Potter’s interest is in using the wood he mills to make guitars and ‘ukuleles himself, but he also sells value-added milled woods, including veneers. As a one man operation, however, he has difficulty doing everything, and the wood stacks up. “The situation I’m in is it seems like the wood kind of keeps coming,” he says. Without a storefront, selling his inventory can be a challenge.
With all this wood around, why aren’t we seeing more architectural uses of local wood, such as for building homes? The quick answer is the lack of capability at local mills, and the small scale of the industry. Potter had to travel with a shipment of koa wood to a mill in Indiana to get it cut into veneer, an important part of doors, cabinets, floors, plywood and furniture. No mills in Hawai‘i cut veneer and, compared to the acres-large mills on the U.S. continent that mill trainloads of lumber per day, Hawai‘i’s mills are small and informal. Potter says, for example, that he might get one cedar tree in five years, so there is never really enough to sell to someone who wants to use it to build a whole house.
“The reality is that it’s a really expensive process and it’s difficult to compete with woods that are imported and produced on a commodity level,” says Potter.
“I think in this time of plastic, wood has its allure and it’s nice to hold and own and feel and smell, but we’re also getting away from wanting this heirloom type stuff anymore,” says Potter. But he is not overly worried. “At some point down the line the thousands of acres that are being dedicated to koa production will be providing a greater abundance of resource.”
Doug Gordon, of Hawaiian Fine Furniture, is all about design. There are moments, he says, in building a hand-crafted piece of furniture, where you can make mistakes that you can’t go back to correct. It helps, he says, to be able to think a process through, backwards and forwards; this is something that many would-be wood artisans struggle with.
With a background in architecture, Gordon has been designing and building wood furniture for 20 years. In 2013, he started Hawaiian Fine Furniture in order to pursue his interest in building furniture that reflects Hawai‘i’s confluence of cultures from East and West.
“This is kind of like the big meeting spot, and it’s a meeting spot for furniture,” he says.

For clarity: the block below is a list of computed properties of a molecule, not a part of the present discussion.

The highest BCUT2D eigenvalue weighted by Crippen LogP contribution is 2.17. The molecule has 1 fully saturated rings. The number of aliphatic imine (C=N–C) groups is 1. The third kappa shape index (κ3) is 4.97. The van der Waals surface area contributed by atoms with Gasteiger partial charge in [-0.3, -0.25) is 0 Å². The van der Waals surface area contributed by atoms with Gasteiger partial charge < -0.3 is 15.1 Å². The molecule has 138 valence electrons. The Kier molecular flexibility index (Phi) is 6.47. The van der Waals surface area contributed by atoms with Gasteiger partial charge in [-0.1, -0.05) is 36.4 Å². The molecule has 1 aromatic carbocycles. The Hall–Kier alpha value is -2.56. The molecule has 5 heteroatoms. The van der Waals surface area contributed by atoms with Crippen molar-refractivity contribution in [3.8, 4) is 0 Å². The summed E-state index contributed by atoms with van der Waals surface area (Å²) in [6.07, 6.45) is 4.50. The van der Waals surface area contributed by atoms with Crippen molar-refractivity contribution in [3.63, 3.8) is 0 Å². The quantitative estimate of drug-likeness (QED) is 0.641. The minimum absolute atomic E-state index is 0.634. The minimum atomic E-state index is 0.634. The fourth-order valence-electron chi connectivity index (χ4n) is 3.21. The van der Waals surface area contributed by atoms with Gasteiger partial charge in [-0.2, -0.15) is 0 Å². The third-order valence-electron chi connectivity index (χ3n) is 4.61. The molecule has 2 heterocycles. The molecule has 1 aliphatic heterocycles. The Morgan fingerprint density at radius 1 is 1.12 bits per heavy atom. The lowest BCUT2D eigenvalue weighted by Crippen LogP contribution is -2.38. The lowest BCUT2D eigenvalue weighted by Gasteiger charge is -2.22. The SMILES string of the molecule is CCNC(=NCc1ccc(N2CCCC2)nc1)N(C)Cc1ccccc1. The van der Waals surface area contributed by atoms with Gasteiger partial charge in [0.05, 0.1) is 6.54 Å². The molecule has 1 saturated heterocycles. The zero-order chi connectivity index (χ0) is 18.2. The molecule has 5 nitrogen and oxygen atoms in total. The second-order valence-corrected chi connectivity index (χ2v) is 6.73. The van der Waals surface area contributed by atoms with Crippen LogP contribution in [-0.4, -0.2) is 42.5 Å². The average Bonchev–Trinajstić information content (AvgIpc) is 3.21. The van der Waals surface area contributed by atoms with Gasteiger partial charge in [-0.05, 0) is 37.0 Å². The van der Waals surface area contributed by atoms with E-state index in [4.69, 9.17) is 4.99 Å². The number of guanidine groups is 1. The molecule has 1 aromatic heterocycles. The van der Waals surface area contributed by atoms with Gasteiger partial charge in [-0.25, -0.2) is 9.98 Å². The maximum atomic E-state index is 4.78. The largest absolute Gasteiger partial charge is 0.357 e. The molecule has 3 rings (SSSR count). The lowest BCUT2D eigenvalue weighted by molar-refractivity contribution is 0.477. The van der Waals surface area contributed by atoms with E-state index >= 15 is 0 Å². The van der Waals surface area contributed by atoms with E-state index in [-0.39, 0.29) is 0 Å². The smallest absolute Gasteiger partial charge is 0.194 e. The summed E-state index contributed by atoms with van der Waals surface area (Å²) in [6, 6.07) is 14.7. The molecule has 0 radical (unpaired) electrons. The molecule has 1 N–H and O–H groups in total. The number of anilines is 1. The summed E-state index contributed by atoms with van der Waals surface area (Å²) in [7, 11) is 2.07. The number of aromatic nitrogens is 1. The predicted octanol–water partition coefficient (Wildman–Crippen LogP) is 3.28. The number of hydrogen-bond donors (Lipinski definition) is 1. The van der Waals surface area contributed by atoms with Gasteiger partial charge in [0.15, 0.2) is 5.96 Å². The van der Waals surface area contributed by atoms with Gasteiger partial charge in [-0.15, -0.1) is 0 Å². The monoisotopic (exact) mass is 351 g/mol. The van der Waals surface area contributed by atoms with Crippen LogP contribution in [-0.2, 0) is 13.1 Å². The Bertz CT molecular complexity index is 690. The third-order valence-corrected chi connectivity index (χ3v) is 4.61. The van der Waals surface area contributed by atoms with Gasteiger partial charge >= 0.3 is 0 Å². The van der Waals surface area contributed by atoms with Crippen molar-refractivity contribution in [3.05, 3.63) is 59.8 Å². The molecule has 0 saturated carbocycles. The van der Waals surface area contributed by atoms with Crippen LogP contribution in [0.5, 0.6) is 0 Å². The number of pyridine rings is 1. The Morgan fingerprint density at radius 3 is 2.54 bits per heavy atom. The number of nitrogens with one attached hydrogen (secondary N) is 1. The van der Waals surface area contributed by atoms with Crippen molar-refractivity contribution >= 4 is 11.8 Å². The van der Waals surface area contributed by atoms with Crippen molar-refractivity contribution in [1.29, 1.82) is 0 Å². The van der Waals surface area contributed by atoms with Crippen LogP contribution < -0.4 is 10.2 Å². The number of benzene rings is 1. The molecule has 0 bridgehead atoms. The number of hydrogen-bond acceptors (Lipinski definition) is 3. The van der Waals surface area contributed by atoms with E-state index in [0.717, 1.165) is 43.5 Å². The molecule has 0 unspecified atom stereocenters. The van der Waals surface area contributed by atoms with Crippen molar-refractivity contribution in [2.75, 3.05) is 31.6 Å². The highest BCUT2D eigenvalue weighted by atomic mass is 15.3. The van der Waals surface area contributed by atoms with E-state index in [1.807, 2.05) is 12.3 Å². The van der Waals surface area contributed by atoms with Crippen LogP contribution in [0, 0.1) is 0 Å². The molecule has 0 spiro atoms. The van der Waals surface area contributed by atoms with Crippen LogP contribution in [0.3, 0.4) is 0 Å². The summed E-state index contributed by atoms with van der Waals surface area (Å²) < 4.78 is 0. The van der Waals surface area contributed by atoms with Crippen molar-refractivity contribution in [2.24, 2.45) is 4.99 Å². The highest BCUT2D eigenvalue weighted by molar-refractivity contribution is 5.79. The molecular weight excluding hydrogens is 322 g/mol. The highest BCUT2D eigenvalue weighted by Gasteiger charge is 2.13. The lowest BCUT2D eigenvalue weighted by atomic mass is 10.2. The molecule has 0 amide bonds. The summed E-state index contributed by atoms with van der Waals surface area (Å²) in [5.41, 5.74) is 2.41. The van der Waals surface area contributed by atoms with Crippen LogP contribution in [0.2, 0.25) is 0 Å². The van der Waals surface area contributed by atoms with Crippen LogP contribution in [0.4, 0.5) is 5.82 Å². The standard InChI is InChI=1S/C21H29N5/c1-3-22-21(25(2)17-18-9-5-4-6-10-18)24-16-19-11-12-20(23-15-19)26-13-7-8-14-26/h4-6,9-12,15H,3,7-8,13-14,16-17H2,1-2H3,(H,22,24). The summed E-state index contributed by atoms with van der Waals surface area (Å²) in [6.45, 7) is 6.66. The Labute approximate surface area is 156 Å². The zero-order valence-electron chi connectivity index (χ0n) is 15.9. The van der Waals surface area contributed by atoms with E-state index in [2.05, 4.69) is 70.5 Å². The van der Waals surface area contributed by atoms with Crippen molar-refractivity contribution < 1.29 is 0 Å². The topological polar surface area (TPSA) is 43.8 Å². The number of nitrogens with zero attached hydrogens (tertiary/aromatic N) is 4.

Gordon points out a wedding tansu that likely came to Hawai‘i with a picture bride in the early 20th century. He pulls on a random drawer, and a single harmonica note sounds, somewhat whimsically, as the drawer slides open and closed.
“I’ve talked to a lot of Japanese people about it, and they’ve never seen it in Japan, so I think it was retrofitted here; it’s a very common thing in Hawai‘i in the old Japanese tansus,” says Gordon.
The trick works because of the tansu’s piston drawers, which suck air in and out as they move, causing a reed to vibrate with the passing air.
Gordon explains that besides these Asian influences on furniture in Hawai‘i, there are also Western influences, especially the Hawaiian mission style developed by German, American, and other European furniture makers in the early 1800s. These furniture makers were brought to Hawai‘i by missionaries or by Hawaiian royalty, and they developed a unique style.
“All that kind of came together out here,” says Gordon.
Gordon’s shop is in a light industrial area of Waimānalo that seems to be a hotspot for wood crafts on O‘ahu; there’s a wood paddle carver and other wood shops nearby. Gordon makes all his pieces one at a time, by hand, and does custom pieces for clients.
Gordon works often with koa, which is particularly prized, and monkey pod which is widely available. But besides these, he explains, “We have a cache of tropical woods; a variety that consumers might take more interest in. We see stuff that you just don’t see anywhere else in the world,” he says.
The challenge however, is the high cost of rent for his shop and the small pool of clients for his products. In Hawai‘i, even the rich might have less space in their homes for striking artisan furniture, like large slab tables. Gordon adapts by building smaller pieces, like a Japanese-style mirror stretched to full length. “I make a lot of lamps, very low footprint; I make a shoe tansu, very small,” he says.